Regulators urge banks to give relief customers affected by pandemic

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WASHINGTON — Two federal bank regulators — the Office of the Comptroller of the Currency and the Federal Deposit Insurance Corp. — advised banks they regulate to take care of customers affected by the novel coronavirus, recommending that lenders consider waiving fees and allow for short-term flexibility in loan repayment.

In separate but overlapping bulletins, the FDIC and OCC said that banks with customers affected by COVID-19 would not be penalized by examiners for taking steps to mitigate financial losses in the coming months.

The bulletins outlined a series of measures the nation's banks could take to help cash-strapped customers, including waiving various fees, such as ATM or overdraft penalties. Both the OCC and FDIC also recommended that banks encourage greater access to cash for customers by increasing daily ATM withdrawal limits and “easing restrictions” on cashing checks from non-customers and those from out of state.

The OCC told banks that allowing loan payment flexibility for struggling customers had the potential to “ease cash flow pressures on affected borrowers, improve their capacity to service debt, and facilitate the bank’s ability to collect on its loans.”

The FDIC echoed the advice but put additional emphasis on the importance of flexibility for small businesses, writing in its bulletin that "these types of prudent arrangements for borrowers who operate small businesses can contribute to the well-being of local communities."

Both the FDIC and OCC reminded banks to proceed cautiously: Changes to any loan “should be based on the facts and circumstances of each borrower and the terms of the loan modification," the OCC wrote in its bullet.

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The FDIC told banks they must evaluate whether or not certain loans loans experiencing pandemic-related stress qualify as "troubled debt restructurings," or TDRs. "According to accounting standards, a modification triggers a TDR only if the institution grants a concession to the borrower which it would not otherwise grant because a borrower is experiencing financial difficulties," the FDIC wrote.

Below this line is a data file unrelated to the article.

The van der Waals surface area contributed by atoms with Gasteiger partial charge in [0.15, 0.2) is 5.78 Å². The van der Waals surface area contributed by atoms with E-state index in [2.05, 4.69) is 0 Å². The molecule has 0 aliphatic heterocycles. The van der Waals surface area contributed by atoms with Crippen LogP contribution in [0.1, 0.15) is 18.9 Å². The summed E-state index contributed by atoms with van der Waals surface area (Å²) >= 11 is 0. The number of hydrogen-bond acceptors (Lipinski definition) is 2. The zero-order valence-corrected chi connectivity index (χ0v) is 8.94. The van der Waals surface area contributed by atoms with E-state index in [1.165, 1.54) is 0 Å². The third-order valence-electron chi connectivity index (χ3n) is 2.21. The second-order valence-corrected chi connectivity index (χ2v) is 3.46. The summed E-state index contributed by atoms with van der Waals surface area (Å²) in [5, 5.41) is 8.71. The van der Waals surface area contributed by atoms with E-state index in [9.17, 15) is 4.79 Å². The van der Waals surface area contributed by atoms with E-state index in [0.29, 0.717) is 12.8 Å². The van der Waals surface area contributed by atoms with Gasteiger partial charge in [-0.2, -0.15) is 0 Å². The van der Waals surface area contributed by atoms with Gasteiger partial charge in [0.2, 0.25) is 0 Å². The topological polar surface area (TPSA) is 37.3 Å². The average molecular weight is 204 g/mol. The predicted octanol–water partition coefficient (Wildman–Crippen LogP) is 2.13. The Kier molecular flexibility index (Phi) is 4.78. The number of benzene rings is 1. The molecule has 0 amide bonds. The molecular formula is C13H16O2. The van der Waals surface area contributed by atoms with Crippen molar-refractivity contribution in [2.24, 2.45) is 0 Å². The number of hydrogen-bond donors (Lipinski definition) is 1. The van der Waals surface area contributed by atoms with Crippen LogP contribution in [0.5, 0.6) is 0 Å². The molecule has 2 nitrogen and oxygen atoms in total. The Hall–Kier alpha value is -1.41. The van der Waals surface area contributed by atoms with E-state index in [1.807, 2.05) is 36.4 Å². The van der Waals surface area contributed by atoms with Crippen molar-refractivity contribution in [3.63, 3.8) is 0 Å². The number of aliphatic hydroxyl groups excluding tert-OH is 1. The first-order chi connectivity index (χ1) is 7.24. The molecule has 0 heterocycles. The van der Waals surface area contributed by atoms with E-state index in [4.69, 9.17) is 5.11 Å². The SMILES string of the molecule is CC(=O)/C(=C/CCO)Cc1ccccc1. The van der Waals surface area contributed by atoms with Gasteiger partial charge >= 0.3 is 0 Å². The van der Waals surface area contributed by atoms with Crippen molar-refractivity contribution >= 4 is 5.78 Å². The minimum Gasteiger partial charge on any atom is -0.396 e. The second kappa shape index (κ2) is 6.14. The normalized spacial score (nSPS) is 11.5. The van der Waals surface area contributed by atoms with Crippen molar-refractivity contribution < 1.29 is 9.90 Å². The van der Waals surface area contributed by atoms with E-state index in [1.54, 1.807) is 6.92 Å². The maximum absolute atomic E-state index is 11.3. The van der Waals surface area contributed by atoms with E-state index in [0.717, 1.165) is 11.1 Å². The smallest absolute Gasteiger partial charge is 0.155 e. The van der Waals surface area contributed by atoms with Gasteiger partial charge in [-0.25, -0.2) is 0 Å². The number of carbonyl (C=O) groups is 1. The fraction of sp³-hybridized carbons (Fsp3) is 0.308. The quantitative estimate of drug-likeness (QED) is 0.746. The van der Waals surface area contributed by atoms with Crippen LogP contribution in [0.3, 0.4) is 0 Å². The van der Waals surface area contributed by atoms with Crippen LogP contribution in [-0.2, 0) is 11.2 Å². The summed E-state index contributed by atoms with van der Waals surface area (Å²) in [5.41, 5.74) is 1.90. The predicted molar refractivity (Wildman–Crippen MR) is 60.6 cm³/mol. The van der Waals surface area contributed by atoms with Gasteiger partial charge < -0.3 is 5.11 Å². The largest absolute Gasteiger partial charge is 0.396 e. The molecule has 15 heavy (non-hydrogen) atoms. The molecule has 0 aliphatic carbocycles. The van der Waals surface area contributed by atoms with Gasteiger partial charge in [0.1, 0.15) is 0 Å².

At the same time, both agencies sought to reassure banks that the steps they take in the coming months to address the developing pandemic and its impact on bank customers would be subject to some supervisory relief.

“The OCC supports and generally will not criticize efforts to accommodate customers in a safe and sound manner,” the bulletin said. “The OCC encourages banks to work with their supervisory office with respect to accommodations that may more effectively manage or mitigate adverse impacts due to COVID-19.”

The FDIC wrote that it would "work with affected financial institutions to reduce burden when scheduling examinations, including making greater use of off-site reviews, consistent with applicable legal and regulatory requirements."

For commonplace matters, like filing audited financial statements, the OCC and FDIC encouraged banks that believed they may struggle to meet regulatory requirements in the near future to contact their regulator to discuss potential flexibility.

“The OCC will work with banks that may experience problems fulfilling their reporting responsibilities, taking into account each bank’s particular circumstances,” the agency wrote.

Both agencies are anticipating the possibility of widespread bank branch closures, either from staffing shortages or to limit customer and employee exposure to COVID-19.

The OCC told banks that it would not penalize institutions that “temporarily close or otherwise reduce access to a facility because of staffing challenges or to take precautionary measures,” although it encouraged banks to do their best to minimize service disruptions.

The FDIC told its banks that while it preferred as few service disruptions as possible, the agency would accept the use of "alternative service options" should bank branches begin to close. The FDIC also said that if "operational challenges persist," it would commit to working with state authorities and "operate temporary facilities to provide more convenient availability of services."

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OCC Coronavirus Regulatory relief FDIC